Personal experiences with physical education at primary school mostly correspond with the general description given at the first sub question. PE at primary school consisted of two times a week for 45-60 minutes. These compulsory classes were given at Wednesday and Friday. The classes consisted of multiple facets of sport, including: soccer, tennis, badminton, sprinting, baseball, korfball and different games which required active participation. Up until the fifth grade of primary school, it was mostly based around games of some sort, after that it was mostly based around actual sports. Depending on the weather and availability, the classes were given outside at our playing field, at our gym or at a different gym that was nearby. Predominantly the practice and command teaching style was used in these classes, although sometimes the teacher would use reciprocal/peer teaching, where we had to practice a certain skill in pairs of two. We would for instance have a situation in which we were shooting at the basket in basketball, one person shot ten times while the other person threw back the back the ball. After the ten shots you switch roles. Only in the last year of primary school, we had to perform a group dance routine, in which we had to make individual decisions on what we were going to perform at the final assessment. You could classify this as Individual teaching style (H). This corresponds with the earlier found data about teaching styles in PE at primary education, where the A to E teaching styles where mostly used in practice and styles A and B were the most common. This was also found in the research of Mosston and Ashworth (1994), “the practice style is one of the most common teaching strategies used in physical education”.

Some advantages of the practice and command styles are that they provide a very direct path to the objective; as a result, this gives the students a clear picture of how the expected performance is to be attained. Since the teacher chooses what will be taught and how the class will be arranged there is not much time wasted in organizing the class, thus making these methods a remarkably efficient and effective way to teach skills (Nichols, 1994). Due to the speedy organization associated with the command and practice styles, each is very beneficial when dealing with large crowds or limited time.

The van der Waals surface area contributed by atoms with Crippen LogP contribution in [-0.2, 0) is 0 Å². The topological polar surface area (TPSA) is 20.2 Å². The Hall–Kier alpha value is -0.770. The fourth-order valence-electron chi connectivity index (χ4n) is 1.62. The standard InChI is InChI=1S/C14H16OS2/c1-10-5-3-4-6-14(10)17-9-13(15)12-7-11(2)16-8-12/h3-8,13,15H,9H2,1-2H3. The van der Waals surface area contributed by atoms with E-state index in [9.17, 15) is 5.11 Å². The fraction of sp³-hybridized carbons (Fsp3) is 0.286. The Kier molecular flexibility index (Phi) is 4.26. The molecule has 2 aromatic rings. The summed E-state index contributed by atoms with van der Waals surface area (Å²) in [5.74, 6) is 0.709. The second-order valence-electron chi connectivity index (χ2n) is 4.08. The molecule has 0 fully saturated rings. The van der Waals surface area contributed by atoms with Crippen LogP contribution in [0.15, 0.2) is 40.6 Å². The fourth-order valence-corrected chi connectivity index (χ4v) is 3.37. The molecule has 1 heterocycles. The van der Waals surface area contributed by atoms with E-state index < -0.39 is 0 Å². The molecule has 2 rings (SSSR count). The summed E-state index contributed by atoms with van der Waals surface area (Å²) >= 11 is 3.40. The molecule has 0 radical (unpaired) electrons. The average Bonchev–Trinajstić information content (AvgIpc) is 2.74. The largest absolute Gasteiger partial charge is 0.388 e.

PE classes were mostly given in mixed ability. Although sometimes, for sports such as soccer, there were grouping practices based on gender because the boys were considered of a much higher skill level than the girls. In practice it would be something like this: first we would play soccer in mixed ability teams, so that every single student actively participated during the classes. Near the end of the hour there would be a few final games in which there would be new teams, of boys against boys, and girls vs girls. This was most likely done to satisfy the “highly” skilled players of these certain sports.

The before mentioned outcome measures, regarding the reduction of obesity and leading to all sorts of other benefits, were also noticed during my personal experiences. I don’t think a single person in my class was (extremely) overweight, and at least 80% of my class was considered “athletic”. Everyone actively participated during PE classes, and I do think this participation has lead to an increase of fitness. Further benefits were the introduction to certain sports, providing a guideline for an increased active lifestyle and creating the enjoyment for actively participating in all kinds of sports. I do believe PE has accommodated and further increased my interest for sports and I think that PE during childhood is extremely important. With an increase in sedentary living for the current generation children, and an increase in the use of smartphones and games instead of playing outside, the importance of PE will further increase in making and keeping children physically active and healthy.

Children with DCD in sports

Children with DCD are not unaffected by their difficulties and have been reported to have lower self-esteem. Studies in DCD have shown that children perceive themselves as less competent than their peers, not only in the domain of physical play (athletic competence), but also in several other domains including physical appearance and social acceptance (Rasmussen Gillberg, 2000). Children with DCD have also been shown to be more likely to have a higher rate of health problems than children in the general population (Sigurdsson, van Os Fombonne, 2002). In general, the research on progression in children with DCD concludes that, without intervention, the majority of children do not outgrow the condition. (Sigurdsson et. Al, 2002; Cantell et al, 2003; Morton, 2004; Polatajko et. Al, 1995) As a direct consequence of their motor difficulties, children with DCD tend to avoid physical activity. DCD has been referred to as a “playground disorder” (Cairney, Hay, Faught, Wade, Corna Flouris, 2005) because children with DCD suffer the most motor physically and this is mostly exposed during playtime in between classes.